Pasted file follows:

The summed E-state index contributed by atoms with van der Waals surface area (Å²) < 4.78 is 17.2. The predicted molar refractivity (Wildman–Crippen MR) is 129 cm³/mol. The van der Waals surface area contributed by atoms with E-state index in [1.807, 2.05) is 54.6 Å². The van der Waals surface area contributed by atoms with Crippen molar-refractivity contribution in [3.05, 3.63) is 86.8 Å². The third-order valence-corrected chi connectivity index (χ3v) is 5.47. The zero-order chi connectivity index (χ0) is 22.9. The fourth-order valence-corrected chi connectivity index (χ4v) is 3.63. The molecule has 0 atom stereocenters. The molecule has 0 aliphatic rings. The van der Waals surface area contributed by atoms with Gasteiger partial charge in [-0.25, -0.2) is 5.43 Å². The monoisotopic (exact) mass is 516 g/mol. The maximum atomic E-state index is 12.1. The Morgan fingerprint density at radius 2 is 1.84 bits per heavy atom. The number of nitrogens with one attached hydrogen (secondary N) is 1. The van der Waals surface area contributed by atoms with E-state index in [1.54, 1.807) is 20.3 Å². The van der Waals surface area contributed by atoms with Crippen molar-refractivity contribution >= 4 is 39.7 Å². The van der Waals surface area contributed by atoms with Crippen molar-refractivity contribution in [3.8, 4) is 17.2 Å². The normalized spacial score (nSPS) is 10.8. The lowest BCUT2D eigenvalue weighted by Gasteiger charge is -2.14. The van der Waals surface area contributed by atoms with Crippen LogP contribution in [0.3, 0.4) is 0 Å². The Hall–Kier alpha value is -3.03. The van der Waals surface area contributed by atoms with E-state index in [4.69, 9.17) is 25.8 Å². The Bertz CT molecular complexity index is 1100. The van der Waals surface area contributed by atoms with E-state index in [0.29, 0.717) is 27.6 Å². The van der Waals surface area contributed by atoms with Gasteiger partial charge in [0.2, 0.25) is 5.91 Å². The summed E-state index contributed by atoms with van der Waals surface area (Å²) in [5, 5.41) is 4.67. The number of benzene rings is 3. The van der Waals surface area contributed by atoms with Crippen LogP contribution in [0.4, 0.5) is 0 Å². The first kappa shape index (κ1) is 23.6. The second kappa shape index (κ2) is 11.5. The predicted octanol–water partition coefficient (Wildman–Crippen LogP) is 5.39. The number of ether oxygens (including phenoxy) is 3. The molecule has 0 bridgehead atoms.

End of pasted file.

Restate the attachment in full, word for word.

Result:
The summed E-state index contributed by atoms with van der Waals surface area (Å²) < 4.78 is 17.2. The predicted molar refractivity (Wildman–Crippen MR) is 129 cm³/mol. The van der Waals surface area contributed by atoms with E-state index in [1.807, 2.05) is 54.6 Å². The van der Waals surface area contributed by atoms with Crippen molar-refractivity contribution in [3.05, 3.63) is 86.8 Å². The third-order valence-corrected chi connectivity index (χ3v) is 5.47. The zero-order chi connectivity index (χ0) is 22.9. The fourth-order valence-corrected chi connectivity index (χ4v) is 3.63. The molecule has 0 atom stereocenters. The molecule has 0 aliphatic rings. The van der Waals surface area contributed by atoms with Gasteiger partial charge in [-0.25, -0.2) is 5.43 Å². The monoisotopic (exact) mass is 516 g/mol. The maximum atomic E-state index is 12.1. The Morgan fingerprint density at radius 2 is 1.84 bits per heavy atom. The number of nitrogens with one attached hydrogen (secondary N) is 1. The van der Waals surface area contributed by atoms with E-state index in [1.54, 1.807) is 20.3 Å². The van der Waals surface area contributed by atoms with Crippen molar-refractivity contribution >= 4 is 39.7 Å². The van der Waals surface area contributed by atoms with Crippen molar-refractivity contribution in [3.8, 4) is 17.2 Å². The normalized spacial score (nSPS) is 10.8. The lowest BCUT2D eigenvalue weighted by Gasteiger charge is -2.14. The van der Waals surface area contributed by atoms with Crippen LogP contribution in [0.3, 0.4) is 0 Å². The Hall–Kier alpha value is -3.03. The van der Waals surface area contributed by atoms with E-state index in [4.69, 9.17) is 25.8 Å². The Bertz CT molecular complexity index is 1100. The van der Waals surface area contributed by atoms with E-state index in [0.29, 0.717) is 27.6 Å². The van der Waals surface area contributed by atoms with Gasteiger partial charge in [0.2, 0.25) is 5.91 Å². The summed E-state index contributed by atoms with van der Waals surface area (Å²) in [5, 5.41) is 4.67. The number of benzene rings is 3. The van der Waals surface area contributed by atoms with Crippen LogP contribution in [0.4, 0.5) is 0 Å². The first kappa shape index (κ1) is 23.6. The second kappa shape index (κ2) is 11.5. The predicted octanol–water partition coefficient (Wildman–Crippen LogP) is 5.39. The number of ether oxygens (including phenoxy) is 3. The molecule has 0 bridgehead atoms.